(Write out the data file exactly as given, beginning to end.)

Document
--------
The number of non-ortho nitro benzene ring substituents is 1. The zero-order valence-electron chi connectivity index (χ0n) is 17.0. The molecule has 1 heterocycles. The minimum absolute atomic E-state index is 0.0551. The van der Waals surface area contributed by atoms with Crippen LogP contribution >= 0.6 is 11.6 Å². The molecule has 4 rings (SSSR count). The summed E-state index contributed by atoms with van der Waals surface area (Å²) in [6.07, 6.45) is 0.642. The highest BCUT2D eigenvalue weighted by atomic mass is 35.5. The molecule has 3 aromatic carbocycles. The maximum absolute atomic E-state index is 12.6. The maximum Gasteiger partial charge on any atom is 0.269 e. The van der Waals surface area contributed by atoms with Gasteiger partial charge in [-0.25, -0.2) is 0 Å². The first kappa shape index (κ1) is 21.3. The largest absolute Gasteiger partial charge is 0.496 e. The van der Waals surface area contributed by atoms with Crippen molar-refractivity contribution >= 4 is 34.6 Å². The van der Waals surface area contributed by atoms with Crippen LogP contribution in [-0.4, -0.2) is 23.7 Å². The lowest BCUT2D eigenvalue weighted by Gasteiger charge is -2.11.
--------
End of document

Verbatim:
The number of non-ortho nitro benzene ring substituents is 1. The zero-order valence-electron chi connectivity index (χ0n) is 17.0. The molecule has 1 heterocycles. The minimum absolute atomic E-state index is 0.0551. The van der Waals surface area contributed by atoms with Crippen LogP contribution >= 0.6 is 11.6 Å². The molecule has 4 rings (SSSR count). The summed E-state index contributed by atoms with van der Waals surface area (Å²) in [6.07, 6.45) is 0.642. The highest BCUT2D eigenvalue weighted by atomic mass is 35.5. The molecule has 3 aromatic carbocycles. The maximum absolute atomic E-state index is 12.6. The maximum Gasteiger partial charge on any atom is 0.269 e. The van der Waals surface area contributed by atoms with Gasteiger partial charge in [-0.25, -0.2) is 0 Å². The first kappa shape index (κ1) is 21.3. The largest absolute Gasteiger partial charge is 0.496 e. The van der Waals surface area contributed by atoms with Crippen molar-refractivity contribution >= 4 is 34.6 Å². The van der Waals surface area contributed by atoms with Crippen LogP contribution in [-0.4, -0.2) is 23.7 Å². The lowest BCUT2D eigenvalue weighted by Gasteiger charge is -2.11.